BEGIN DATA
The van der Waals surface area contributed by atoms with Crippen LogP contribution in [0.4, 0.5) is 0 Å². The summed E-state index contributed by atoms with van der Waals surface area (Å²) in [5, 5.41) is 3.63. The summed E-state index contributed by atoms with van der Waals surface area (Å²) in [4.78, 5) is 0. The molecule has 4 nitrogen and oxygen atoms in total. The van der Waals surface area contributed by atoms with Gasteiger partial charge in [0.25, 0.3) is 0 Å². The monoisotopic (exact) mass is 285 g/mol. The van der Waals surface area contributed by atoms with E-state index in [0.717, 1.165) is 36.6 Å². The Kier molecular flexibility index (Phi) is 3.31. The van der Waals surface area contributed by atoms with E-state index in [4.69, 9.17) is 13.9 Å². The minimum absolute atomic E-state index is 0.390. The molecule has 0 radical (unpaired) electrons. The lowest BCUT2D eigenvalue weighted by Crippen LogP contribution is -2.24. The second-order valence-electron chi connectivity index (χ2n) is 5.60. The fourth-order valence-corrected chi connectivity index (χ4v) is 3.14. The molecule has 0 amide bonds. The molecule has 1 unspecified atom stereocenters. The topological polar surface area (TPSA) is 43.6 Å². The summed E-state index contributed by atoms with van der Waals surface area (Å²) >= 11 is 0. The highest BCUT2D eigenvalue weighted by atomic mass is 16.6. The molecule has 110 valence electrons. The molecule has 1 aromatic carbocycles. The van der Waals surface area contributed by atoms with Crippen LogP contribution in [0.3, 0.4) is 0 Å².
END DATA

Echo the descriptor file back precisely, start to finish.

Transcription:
The van der Waals surface area contributed by atoms with Crippen LogP contribution in [0.4, 0.5) is 0 Å². The summed E-state index contributed by atoms with van der Waals surface area (Å²) in [5, 5.41) is 3.63. The summed E-state index contributed by atoms with van der Waals surface area (Å²) in [4.78, 5) is 0. The molecule has 4 nitrogen and oxygen atoms in total. The van der Waals surface area contributed by atoms with Gasteiger partial charge in [0.25, 0.3) is 0 Å². The monoisotopic (exact) mass is 285 g/mol. The van der Waals surface area contributed by atoms with E-state index in [0.717, 1.165) is 36.6 Å². The Kier molecular flexibility index (Phi) is 3.31. The van der Waals surface area contributed by atoms with E-state index in [4.69, 9.17) is 13.9 Å². The minimum absolute atomic E-state index is 0.390. The molecule has 0 radical (unpaired) electrons. The lowest BCUT2D eigenvalue weighted by Crippen LogP contribution is -2.24. The second-order valence-electron chi connectivity index (χ2n) is 5.60. The fourth-order valence-corrected chi connectivity index (χ4v) is 3.14. The molecule has 0 amide bonds. The molecule has 1 unspecified atom stereocenters. The topological polar surface area (TPSA) is 43.6 Å². The summed E-state index contributed by atoms with van der Waals surface area (Å²) >= 11 is 0. The highest BCUT2D eigenvalue weighted by atomic mass is 16.6. The molecule has 110 valence electrons. The molecule has 1 aromatic carbocycles. The van der Waals surface area contributed by atoms with Crippen LogP contribution in [0.3, 0.4) is 0 Å².